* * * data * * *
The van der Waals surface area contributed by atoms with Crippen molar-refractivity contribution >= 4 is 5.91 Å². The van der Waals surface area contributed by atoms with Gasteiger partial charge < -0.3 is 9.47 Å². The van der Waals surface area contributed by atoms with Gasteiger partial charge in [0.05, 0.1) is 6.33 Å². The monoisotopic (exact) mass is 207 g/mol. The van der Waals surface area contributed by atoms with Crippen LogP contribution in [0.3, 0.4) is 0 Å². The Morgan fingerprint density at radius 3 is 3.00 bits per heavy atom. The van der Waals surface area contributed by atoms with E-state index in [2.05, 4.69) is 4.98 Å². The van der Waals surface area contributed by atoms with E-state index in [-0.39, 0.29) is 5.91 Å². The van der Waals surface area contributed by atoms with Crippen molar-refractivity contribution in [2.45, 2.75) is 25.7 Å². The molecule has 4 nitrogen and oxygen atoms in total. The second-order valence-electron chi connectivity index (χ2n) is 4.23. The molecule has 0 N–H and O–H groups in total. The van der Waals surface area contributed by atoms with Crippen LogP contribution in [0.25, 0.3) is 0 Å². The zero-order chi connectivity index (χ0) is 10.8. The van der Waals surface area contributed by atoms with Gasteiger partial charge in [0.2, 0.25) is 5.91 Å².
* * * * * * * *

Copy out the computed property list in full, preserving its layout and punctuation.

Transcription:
The van der Waals surface area contributed by atoms with Crippen molar-refractivity contribution >= 4 is 5.91 Å². The van der Waals surface area contributed by atoms with Gasteiger partial charge < -0.3 is 9.47 Å². The van der Waals surface area contributed by atoms with Gasteiger partial charge in [0.05, 0.1) is 6.33 Å². The monoisotopic (exact) mass is 207 g/mol. The van der Waals surface area contributed by atoms with Crippen LogP contribution in [0.3, 0.4) is 0 Å². The Morgan fingerprint density at radius 3 is 3.00 bits per heavy atom. The van der Waals surface area contributed by atoms with E-state index in [2.05, 4.69) is 4.98 Å². The van der Waals surface area contributed by atoms with E-state index in [-0.39, 0.29) is 5.91 Å². The van der Waals surface area contributed by atoms with Crippen molar-refractivity contribution in [2.45, 2.75) is 25.7 Å². The molecule has 4 nitrogen and oxygen atoms in total. The second-order valence-electron chi connectivity index (χ2n) is 4.23. The molecule has 0 N–H and O–H groups in total. The van der Waals surface area contributed by atoms with Crippen LogP contribution in [0.25, 0.3) is 0 Å². The zero-order chi connectivity index (χ0) is 10.8. The van der Waals surface area contributed by atoms with Gasteiger partial charge in [0.2, 0.25) is 5.91 Å².